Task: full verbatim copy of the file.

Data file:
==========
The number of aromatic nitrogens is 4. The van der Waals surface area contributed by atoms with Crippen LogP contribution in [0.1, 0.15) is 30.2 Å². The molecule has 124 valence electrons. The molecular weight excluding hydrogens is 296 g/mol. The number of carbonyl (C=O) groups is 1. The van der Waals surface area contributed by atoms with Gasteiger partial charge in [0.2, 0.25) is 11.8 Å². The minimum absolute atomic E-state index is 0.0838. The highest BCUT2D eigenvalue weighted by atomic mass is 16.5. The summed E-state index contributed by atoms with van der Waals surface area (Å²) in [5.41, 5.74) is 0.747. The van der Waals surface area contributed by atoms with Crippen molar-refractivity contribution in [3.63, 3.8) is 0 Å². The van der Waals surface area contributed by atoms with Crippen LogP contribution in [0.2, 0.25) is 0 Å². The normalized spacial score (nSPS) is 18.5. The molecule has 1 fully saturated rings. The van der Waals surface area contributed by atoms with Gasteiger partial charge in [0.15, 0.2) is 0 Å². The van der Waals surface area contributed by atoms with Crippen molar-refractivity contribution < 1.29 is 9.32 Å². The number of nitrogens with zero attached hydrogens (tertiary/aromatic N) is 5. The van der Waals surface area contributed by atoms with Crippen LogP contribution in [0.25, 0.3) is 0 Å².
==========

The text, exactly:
The number of aromatic nitrogens is 4. The van der Waals surface area contributed by atoms with Crippen LogP contribution in [0.1, 0.15) is 30.2 Å². The molecule has 124 valence electrons. The molecular weight excluding hydrogens is 296 g/mol. The number of carbonyl (C=O) groups is 1. The van der Waals surface area contributed by atoms with Gasteiger partial charge in [0.2, 0.25) is 11.8 Å². The minimum absolute atomic E-state index is 0.0838. The highest BCUT2D eigenvalue weighted by atomic mass is 16.5. The summed E-state index contributed by atoms with van der Waals surface area (Å²) in [5.41, 5.74) is 0.747. The van der Waals surface area contributed by atoms with Crippen molar-refractivity contribution in [3.63, 3.8) is 0 Å². The van der Waals surface area contributed by atoms with Crippen LogP contribution in [0.2, 0.25) is 0 Å². The normalized spacial score (nSPS) is 18.5. The molecule has 1 fully saturated rings. The van der Waals surface area contributed by atoms with Gasteiger partial charge in [0.15, 0.2) is 0 Å². The van der Waals surface area contributed by atoms with Crippen molar-refractivity contribution < 1.29 is 9.32 Å². The number of nitrogens with zero attached hydrogens (tertiary/aromatic N) is 5. The van der Waals surface area contributed by atoms with Crippen LogP contribution in [0.25, 0.3) is 0 Å².